Q & A with Sr. Carol Breslin

Sr. Carol Breslin

Sr. Carol Breslin is a Medical Missionary of Mary, whose members pioneered medical services to girls and women affected by fistula.

For many years, working with a number of partners, MMMs have brought relief to thousands of women affected by fistulae in East and West Africa. Members of the order work in 14 countries worldwide and have U.S. houses in Boston, New York and Chicago.

Breslin, a medical doctor who worked for years in Africa, spoke with Global Sisters Report about the debilitating but preventable condition.

Born in Rockville Centre, New York, Breslin joined the Medical Missionaries of Mary in Winchester, MA, in 1967 and qualified as a doctor in Dublin, Ireland. She worked in Nigeria for 12 years, mainly in rural hospitals, and for 14 years in Ethiopia, where MMMs provided a wide range of services for people affected by HIV and disabilities. She is now her order’s director of communications, based in Dublin.

Can you describe how an untreated fistula can change a life?

Imagine you are a girl of 12 or 13, ready to give birth to your first child. You have had no prenatal care and are undernourished because of the hard work involved in your household duties. The nearest health center, offering even basic care, is a day’s journey away over a bad road, difficult to navigate, even when there is transport. Your family expects that you will deliver at home, with the help of an untrained attendant.

The labor pains begin, and after many hours, there is no sign of the child. Various remedies are tried but your pelvis is not fully developed because of your young age. The baby’s head is stuck. Two or three days of agony go by. The baby has long since stopped moving. Finally you deliver a dead infant, much to your sorrow and the disappointment of your relatives. You have bled a great deal and there is a smell from infection, but you are fortunate; you survive.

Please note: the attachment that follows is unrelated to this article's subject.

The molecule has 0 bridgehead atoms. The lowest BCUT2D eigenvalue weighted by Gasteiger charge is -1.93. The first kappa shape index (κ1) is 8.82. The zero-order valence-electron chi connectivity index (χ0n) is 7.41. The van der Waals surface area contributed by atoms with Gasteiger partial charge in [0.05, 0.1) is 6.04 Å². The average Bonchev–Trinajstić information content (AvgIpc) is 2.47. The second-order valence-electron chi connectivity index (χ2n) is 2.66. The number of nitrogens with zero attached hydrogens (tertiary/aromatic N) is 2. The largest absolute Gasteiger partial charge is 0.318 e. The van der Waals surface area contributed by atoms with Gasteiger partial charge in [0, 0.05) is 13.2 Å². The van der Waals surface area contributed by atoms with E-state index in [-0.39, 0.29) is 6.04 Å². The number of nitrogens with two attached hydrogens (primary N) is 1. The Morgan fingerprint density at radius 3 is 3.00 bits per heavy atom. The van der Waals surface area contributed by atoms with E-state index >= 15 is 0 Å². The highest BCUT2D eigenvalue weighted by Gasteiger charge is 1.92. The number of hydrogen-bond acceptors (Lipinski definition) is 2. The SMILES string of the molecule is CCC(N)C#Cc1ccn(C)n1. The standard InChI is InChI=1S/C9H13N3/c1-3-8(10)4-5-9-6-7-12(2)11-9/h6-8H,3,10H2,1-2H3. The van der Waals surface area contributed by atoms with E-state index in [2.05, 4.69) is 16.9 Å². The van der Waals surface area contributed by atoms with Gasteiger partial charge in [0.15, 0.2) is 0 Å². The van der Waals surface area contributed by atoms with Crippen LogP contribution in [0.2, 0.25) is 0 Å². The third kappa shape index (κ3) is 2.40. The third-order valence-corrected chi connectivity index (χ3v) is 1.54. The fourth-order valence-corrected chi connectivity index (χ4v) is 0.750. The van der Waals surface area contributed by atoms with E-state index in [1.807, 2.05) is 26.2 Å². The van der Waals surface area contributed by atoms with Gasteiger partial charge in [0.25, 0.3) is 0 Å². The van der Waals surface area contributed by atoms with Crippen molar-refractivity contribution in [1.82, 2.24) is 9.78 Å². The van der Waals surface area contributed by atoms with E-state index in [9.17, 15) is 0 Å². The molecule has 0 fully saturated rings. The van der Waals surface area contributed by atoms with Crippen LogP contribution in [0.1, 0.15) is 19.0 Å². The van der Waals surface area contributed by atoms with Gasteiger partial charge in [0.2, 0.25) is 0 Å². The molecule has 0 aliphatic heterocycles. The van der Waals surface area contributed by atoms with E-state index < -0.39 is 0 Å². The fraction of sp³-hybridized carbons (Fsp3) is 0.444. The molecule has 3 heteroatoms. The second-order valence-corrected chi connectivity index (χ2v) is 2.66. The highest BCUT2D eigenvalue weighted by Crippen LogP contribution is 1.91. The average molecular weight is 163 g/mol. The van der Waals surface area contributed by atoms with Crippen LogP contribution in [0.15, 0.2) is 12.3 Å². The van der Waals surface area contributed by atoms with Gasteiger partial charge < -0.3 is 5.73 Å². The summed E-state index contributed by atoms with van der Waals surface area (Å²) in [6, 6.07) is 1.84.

Not long after, you discover that you cannot control your urine. The smell is offensive, and your husband rejects you because you cannot bear more children. Your community shuns you. Now forced to live in isolation, you suffer terribly from your loss of dignity. With no education and no skills you are forced into sex work to survive.

The Fistula Unit in Kitovu Hospital, Masaka, Uganda, has brought healing to hundreds of women.
Left, Education is an important part of VVF prevention: staff nurse with women in Nigeria. Right, The staff of the Fistula Unit in Kitovu.

 How does this condition happen?

The condition is known as a vesico-vaginal fistula, or VVF. An obstetrical fistula is caused by the baby's head constantly pushing against the mother's pelvis during contractions. Tissue death results from lack of blood flow. After days of labor, a hole, or fistula, is created between the birth canal and organs such as the bladder or rectum (recto-vaginal fistula). A woman cannot control her urine, and sometimes her bowel contents. It mainly affects women in poor countries, who usually give birth without medical help. Equally horrifying is the fact that a fistula can also result from violent rape, which has become common in some war zones, where rape is used as a weapon against female civilians and their communities.

This preventable condition is estimated to affect about 2 million women in Asia and sub-Saharan Africa. It still exists because health care systems fail to provide adequate, accessible maternal health services. Many girls marry early and are often pregnant before their bodies are mature.

What is the treatment?

As Medical Missionaries of Mary we work to bring healing, especially to mothers and children. Our sisters have pioneered services to help women affected by fistula.